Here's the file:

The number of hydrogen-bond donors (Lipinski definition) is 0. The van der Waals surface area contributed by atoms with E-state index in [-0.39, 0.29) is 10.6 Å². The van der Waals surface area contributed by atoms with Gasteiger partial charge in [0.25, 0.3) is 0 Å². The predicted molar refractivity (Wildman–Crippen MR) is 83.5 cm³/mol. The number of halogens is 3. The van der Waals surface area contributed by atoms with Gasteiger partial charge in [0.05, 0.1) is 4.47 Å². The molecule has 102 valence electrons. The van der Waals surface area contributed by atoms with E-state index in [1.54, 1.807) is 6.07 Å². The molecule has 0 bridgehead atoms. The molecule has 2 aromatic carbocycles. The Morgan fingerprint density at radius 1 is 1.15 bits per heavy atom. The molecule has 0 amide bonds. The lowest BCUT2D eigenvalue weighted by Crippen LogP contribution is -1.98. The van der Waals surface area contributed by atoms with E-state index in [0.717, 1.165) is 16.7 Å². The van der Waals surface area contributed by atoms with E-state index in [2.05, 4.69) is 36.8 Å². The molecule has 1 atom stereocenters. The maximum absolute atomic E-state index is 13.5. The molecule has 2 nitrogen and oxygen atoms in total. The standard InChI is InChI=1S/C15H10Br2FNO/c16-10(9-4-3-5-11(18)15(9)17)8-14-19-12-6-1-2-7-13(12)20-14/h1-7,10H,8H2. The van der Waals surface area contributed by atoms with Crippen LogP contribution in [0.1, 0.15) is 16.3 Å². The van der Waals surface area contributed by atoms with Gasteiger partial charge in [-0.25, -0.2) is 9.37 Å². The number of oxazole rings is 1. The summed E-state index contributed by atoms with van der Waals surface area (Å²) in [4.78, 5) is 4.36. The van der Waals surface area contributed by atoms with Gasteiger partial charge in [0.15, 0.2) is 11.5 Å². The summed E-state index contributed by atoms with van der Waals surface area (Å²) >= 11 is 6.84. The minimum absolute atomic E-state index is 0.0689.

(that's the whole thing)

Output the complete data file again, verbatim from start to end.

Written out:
The number of hydrogen-bond donors (Lipinski definition) is 0. The van der Waals surface area contributed by atoms with E-state index in [-0.39, 0.29) is 10.6 Å². The van der Waals surface area contributed by atoms with Gasteiger partial charge in [0.25, 0.3) is 0 Å². The predicted molar refractivity (Wildman–Crippen MR) is 83.5 cm³/mol. The number of halogens is 3. The van der Waals surface area contributed by atoms with Gasteiger partial charge in [0.05, 0.1) is 4.47 Å². The molecule has 102 valence electrons. The van der Waals surface area contributed by atoms with E-state index in [1.54, 1.807) is 6.07 Å². The molecule has 0 bridgehead atoms. The molecule has 2 aromatic carbocycles. The Morgan fingerprint density at radius 1 is 1.15 bits per heavy atom. The molecule has 0 amide bonds. The lowest BCUT2D eigenvalue weighted by Crippen LogP contribution is -1.98. The van der Waals surface area contributed by atoms with E-state index in [0.717, 1.165) is 16.7 Å². The van der Waals surface area contributed by atoms with E-state index in [2.05, 4.69) is 36.8 Å². The molecule has 1 atom stereocenters. The maximum absolute atomic E-state index is 13.5. The molecule has 2 nitrogen and oxygen atoms in total. The standard InChI is InChI=1S/C15H10Br2FNO/c16-10(9-4-3-5-11(18)15(9)17)8-14-19-12-6-1-2-7-13(12)20-14/h1-7,10H,8H2. The van der Waals surface area contributed by atoms with Crippen LogP contribution in [0.1, 0.15) is 16.3 Å². The van der Waals surface area contributed by atoms with Gasteiger partial charge in [-0.25, -0.2) is 9.37 Å². The number of oxazole rings is 1. The summed E-state index contributed by atoms with van der Waals surface area (Å²) in [4.78, 5) is 4.36. The van der Waals surface area contributed by atoms with Gasteiger partial charge in [0.15, 0.2) is 11.5 Å². The summed E-state index contributed by atoms with van der Waals surface area (Å²) >= 11 is 6.84. The minimum absolute atomic E-state index is 0.0689.